Energy exchange in highly ionized nanoparticles

Excited atoms often decay by the emission of radiation, a process known as fluorescence. Another scenario can occur when an excited atom is surrounded by other excited atoms, ions, and electrons. Such a situation is reached when an intense laser pulse interacts with a nanoscale object. In this case, an excited atom can decay by transferring the surplus energy to another particle in the environment. Scientists at the Max Born Institute in Berlin, the University of Rostock and the University of Heidelberg have now found evidence for such an energy exchange that takes place between electrons trapped in a nanocluster. They have observed a hitherto undiscovered peak in the electron spectrum that occurs after ionization of a nanocluster by a near-infrared (NIR) laser pulse. The researchers attribute this signal to the relaxation of one electron from a Rydberg state and the simultaneous transfer of excess energy to a second electron that can escape the cluster. The results obtained, which have now been published in Nature Communications, are of a universal nature. It is expected to play an important role in other nanosystems, such as Play biomolecules.

Interatomic Coulomb decay (known as ICD) describes the relaxation of an excited atom by transferring the excess energy to an adjacent atom that is ionized. This effect has attracted considerable attention in recent years as it could be a source of radiation damage in biological systems. At the same time it was proposed to use ICD for novel cancer therapies. So far, ICD has been observed after clusters of high-energy photons have been ionized or excited in the extreme ultraviolet (XUV) or X-ray region. In contrast, ICD was not expected to be triggered by low-energy photons in the NIR range.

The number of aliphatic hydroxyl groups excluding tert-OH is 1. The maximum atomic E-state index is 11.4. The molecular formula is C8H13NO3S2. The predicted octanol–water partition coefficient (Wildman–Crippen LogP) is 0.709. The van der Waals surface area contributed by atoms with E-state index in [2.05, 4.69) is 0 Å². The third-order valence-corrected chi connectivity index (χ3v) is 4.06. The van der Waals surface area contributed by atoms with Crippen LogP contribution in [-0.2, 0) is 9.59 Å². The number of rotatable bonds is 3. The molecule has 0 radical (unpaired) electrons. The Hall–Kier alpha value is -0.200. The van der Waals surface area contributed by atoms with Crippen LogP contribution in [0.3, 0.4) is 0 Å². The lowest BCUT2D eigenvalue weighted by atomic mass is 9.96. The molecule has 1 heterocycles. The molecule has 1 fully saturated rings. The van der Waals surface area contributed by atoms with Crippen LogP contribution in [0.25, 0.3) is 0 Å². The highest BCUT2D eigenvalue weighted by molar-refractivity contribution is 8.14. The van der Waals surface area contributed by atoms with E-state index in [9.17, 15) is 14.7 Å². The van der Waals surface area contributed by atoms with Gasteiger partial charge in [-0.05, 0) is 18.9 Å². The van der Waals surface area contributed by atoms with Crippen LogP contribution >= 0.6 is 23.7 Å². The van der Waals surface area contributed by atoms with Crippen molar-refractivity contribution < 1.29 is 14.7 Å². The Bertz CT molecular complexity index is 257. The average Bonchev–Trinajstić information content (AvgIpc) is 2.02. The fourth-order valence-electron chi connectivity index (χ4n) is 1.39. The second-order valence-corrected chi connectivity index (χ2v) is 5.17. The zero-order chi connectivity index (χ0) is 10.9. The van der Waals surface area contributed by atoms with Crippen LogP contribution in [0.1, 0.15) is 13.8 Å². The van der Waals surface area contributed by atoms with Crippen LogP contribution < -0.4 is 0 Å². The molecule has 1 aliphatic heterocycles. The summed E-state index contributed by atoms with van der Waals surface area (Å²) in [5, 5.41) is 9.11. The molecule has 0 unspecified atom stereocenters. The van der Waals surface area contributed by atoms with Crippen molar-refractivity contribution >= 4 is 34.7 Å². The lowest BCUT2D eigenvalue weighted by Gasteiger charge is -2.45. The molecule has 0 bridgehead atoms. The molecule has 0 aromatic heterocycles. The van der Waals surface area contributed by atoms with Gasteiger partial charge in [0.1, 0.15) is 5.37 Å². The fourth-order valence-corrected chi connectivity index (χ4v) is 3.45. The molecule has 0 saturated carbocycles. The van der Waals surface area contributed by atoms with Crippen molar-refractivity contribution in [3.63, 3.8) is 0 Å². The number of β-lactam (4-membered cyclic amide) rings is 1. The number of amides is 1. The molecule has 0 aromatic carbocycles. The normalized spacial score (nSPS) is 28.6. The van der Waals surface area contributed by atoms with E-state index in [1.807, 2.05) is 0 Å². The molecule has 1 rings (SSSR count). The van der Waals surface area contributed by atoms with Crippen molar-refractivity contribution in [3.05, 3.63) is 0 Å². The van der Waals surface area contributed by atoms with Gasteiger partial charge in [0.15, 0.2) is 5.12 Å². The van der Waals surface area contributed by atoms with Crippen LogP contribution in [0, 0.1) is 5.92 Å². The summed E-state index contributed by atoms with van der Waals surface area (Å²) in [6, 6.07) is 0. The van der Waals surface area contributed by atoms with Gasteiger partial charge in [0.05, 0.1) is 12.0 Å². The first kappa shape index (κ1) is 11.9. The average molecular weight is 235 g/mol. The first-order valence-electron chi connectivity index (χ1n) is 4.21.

The ionization of a cluster with an intense NIR laser pulse introduces highly complex dynamics. A so-called nanoplasm is formed, consisting of a large number of electrons and ions interacting with each other. It has been observed that the recombination of electrons and ions leads to the generation of Rydberg atoms and ions, which can decay by fluorescence. However, in a strongly ionized cluster, Rydberg atoms may also relax by correlated electronic decay (CED), similar to the ICD, i. without the emission of radiation. CED means that an electron can relax from a Rydberg state to the ground state and transfer the excess energy to a second electron that is either in the same atom, in the nanoplasm, or in a Rydberg state of a nearby atom (see Figure 1). , With the help of this extra energy, the second electron can escape the cluster. "Although you can basically expect CED in nanoplasmas, the effect was neither experimentally observed nor predicted by theoretical models," explains Dr. Bernd Schütte from the Max Born Institute. "The big challenge in the experiment was to find suitable conditions that allow us to directly observe correlated electronic decay."

Fig. 1 (a) Correlated electronic decay in clusters: An electron in a Rydberg state can relax into the ground state and thereby transfer the excess energy (a) to a second electron in a Rydberg state of the same atom, (b) to a quasi-free electron in the environment, or (c) an electron occupying a Rydberg state in a second atom.